Some local college students are dissatisfied with the move-in and move-out practices of local apartment complexes. Every year, college students who sign 12 month leases that begin in August are subject to a July move-out date, typically July 31. However, most new leases don’t begin until mid-August leaving students to fend for themselves for as long as two weeks after their old lease expires.
“I’m currently changing apartments and have to deal with the process of moving everything I have by July 31, but I won’t be able to move into my new home until Aug. 11,” said Sarah Wallis, an East Mississippi Community College student and former Mississippi State University student.
Residents are forced to find a place to store furniture and other belongings as well as a place to sleep at night. For some students, this means going home, which can be particularly tedious, especially for out-of-state students. For others, it can mean crashing on another friend’s couch.
“I’m from a town that’s two hours away so I don’t have a way to store my things other than a storage unit. They’ve given us the option to move in five days earlier but won’t fix anything the previous tenant left when they moved, so I have to wait. Thankfully, I have a friend who’s agreed to let me stay with her,” she said.
Some apartment complexes offer early move-in where for a fee, usually anywhere between $100 and $300, residents can move-in early.
Jakob Farmer, a rising Mississippi State University junior is paying for early move-in for the second year in a row. While it’s an option that fits his needs, the tradeoff is usually a unit that is less pristine.
“I had the two week gap between Aug. 1 and Aug. 13 that I needed to be in Starkville for. They offered an early move-in option which I took but it cost more. I’ll be doing the same this year,” he said. “My apartment wasn’t the cleanest when I moved in since I signed an as-is addendum.”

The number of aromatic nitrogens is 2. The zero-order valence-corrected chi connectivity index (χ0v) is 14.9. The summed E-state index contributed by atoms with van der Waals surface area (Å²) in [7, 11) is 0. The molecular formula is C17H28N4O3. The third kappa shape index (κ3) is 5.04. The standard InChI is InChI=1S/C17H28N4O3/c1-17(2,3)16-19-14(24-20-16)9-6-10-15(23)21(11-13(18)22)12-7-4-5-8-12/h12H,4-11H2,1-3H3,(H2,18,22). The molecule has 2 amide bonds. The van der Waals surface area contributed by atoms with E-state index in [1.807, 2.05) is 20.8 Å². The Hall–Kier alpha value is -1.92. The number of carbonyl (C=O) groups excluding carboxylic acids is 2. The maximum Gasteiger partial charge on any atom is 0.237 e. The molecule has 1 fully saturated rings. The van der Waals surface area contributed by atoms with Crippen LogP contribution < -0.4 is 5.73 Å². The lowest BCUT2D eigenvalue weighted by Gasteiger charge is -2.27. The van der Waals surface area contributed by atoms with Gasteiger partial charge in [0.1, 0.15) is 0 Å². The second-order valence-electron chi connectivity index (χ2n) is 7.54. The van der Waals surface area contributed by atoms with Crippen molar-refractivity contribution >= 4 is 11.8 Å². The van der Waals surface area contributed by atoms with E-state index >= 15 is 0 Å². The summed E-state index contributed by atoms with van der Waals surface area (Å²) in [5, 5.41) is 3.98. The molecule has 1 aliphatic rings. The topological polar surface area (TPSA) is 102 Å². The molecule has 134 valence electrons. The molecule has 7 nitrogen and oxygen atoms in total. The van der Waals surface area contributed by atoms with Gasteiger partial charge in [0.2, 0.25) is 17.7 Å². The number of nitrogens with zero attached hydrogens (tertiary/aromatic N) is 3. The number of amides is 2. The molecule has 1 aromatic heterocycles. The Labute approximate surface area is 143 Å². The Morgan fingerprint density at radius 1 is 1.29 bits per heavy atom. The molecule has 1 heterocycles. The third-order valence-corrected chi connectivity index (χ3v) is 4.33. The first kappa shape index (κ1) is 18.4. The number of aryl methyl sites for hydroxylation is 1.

Farmer’s housing complex prorated his rent for the extra days that he stayed in the unit. He expressed that if he had the choice, a clean apartment would be worth the wait.
“I can see how it can be aggravating, but moving into a clean apartment is kinda worth the wait,” he said.
Apartment managers say those two weeks with few to no tenants on their property is the time that they use to clean and restore the apartments for future resident use.
“That gap exists because we have to, during those two weeks, go in and completely clean and basically renovate the apartments. A lot of times, we’re able to do that very quickly and offer early move-in. It just depends on the way that the last person left the apartment,” Natasha Lee Ling, leasing manager at The Vista in Starkville, said.
Lee Ling explained that sometimes, former tenants leave units in a state of disrepair. Holes in the walls, damage to the floors and general griminess are all issues the complex sometimes has to clean and correct before allowing new residents to take possession of the unit.
“Next year, we’re trying to push it so that there’s less of a gap because it is an inconvenience,” she said. “But for our apartments, for example, we’re probably going to have about 300 people move out on one day. So that’s a lot of apartments to go in and redo at one time in two weeks before the next 800 people move in. So that’s why that gap is there.”
Unlike The Vista, Aspen Heights does not offer early move-in. But their reasoning for the break between moving old tenants out and moving new tenants in is the same.
“It’s just to walk every unit that was occupied and to make sure everything is clean and painted, making sure any maintenance is done,” Chasity Heard, assistant property manager, said. “And then we also go through the whole property and do trash because people will leave trash out by their doors when they move out. And making sure things get pressure washed.”
These two apartment complexes, as well as The Helix, agreed that while inconvenient, the system in place is the best that it can be.
“I noticed that leases always start in the middle of August. I found that odd because the agencies that lease to a mostly university population here are giving students a very small period of time to move, settle in, and get acquainted with the city,” said Wallis. “I remember moving to Starkville and having all of four days to settle and adjust before starting a full schedule of classes.”